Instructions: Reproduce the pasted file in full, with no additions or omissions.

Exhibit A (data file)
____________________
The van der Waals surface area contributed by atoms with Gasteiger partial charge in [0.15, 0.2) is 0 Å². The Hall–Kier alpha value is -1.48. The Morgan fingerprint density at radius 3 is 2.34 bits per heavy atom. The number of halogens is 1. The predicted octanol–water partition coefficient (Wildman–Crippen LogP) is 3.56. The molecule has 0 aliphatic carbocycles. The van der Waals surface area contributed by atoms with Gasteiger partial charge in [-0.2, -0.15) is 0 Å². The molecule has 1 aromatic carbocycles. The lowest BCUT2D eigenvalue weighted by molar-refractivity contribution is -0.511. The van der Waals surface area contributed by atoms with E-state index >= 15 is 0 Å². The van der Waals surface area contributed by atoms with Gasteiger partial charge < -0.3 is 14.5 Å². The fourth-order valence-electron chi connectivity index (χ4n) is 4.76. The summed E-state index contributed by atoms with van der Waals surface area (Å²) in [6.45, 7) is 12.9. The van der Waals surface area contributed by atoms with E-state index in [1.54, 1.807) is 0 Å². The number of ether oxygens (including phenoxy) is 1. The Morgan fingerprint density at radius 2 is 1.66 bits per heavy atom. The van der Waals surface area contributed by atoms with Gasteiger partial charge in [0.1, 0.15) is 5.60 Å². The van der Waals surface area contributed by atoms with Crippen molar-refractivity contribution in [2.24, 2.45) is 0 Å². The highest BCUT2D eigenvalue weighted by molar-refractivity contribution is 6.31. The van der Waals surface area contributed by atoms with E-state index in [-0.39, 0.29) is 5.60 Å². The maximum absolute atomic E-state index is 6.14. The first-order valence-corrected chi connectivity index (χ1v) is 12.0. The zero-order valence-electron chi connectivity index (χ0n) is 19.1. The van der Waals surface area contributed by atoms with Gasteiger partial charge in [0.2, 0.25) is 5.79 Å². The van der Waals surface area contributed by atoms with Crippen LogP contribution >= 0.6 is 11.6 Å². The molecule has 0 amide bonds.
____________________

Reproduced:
The van der Waals surface area contributed by atoms with Gasteiger partial charge in [0.15, 0.2) is 0 Å². The Hall–Kier alpha value is -1.48. The Morgan fingerprint density at radius 3 is 2.34 bits per heavy atom. The number of halogens is 1. The predicted octanol–water partition coefficient (Wildman–Crippen LogP) is 3.56. The molecule has 0 aliphatic carbocycles. The van der Waals surface area contributed by atoms with Gasteiger partial charge in [-0.2, -0.15) is 0 Å². The molecule has 1 aromatic carbocycles. The lowest BCUT2D eigenvalue weighted by molar-refractivity contribution is -0.511. The van der Waals surface area contributed by atoms with E-state index >= 15 is 0 Å². The van der Waals surface area contributed by atoms with Gasteiger partial charge < -0.3 is 14.5 Å². The fourth-order valence-electron chi connectivity index (χ4n) is 4.76. The summed E-state index contributed by atoms with van der Waals surface area (Å²) in [6.45, 7) is 12.9. The van der Waals surface area contributed by atoms with E-state index in [1.54, 1.807) is 0 Å². The number of ether oxygens (including phenoxy) is 1. The Morgan fingerprint density at radius 2 is 1.66 bits per heavy atom. The van der Waals surface area contributed by atoms with Gasteiger partial charge in [0.1, 0.15) is 5.60 Å². The van der Waals surface area contributed by atoms with Crippen molar-refractivity contribution in [2.24, 2.45) is 0 Å². The highest BCUT2D eigenvalue weighted by molar-refractivity contribution is 6.31. The van der Waals surface area contributed by atoms with E-state index in [-0.39, 0.29) is 5.60 Å². The maximum absolute atomic E-state index is 6.14. The first-order valence-corrected chi connectivity index (χ1v) is 12.0. The zero-order valence-electron chi connectivity index (χ0n) is 19.1. The van der Waals surface area contributed by atoms with Gasteiger partial charge in [0.2, 0.25) is 5.79 Å². The van der Waals surface area contributed by atoms with Crippen LogP contribution >= 0.6 is 11.6 Å². The molecule has 0 amide bonds.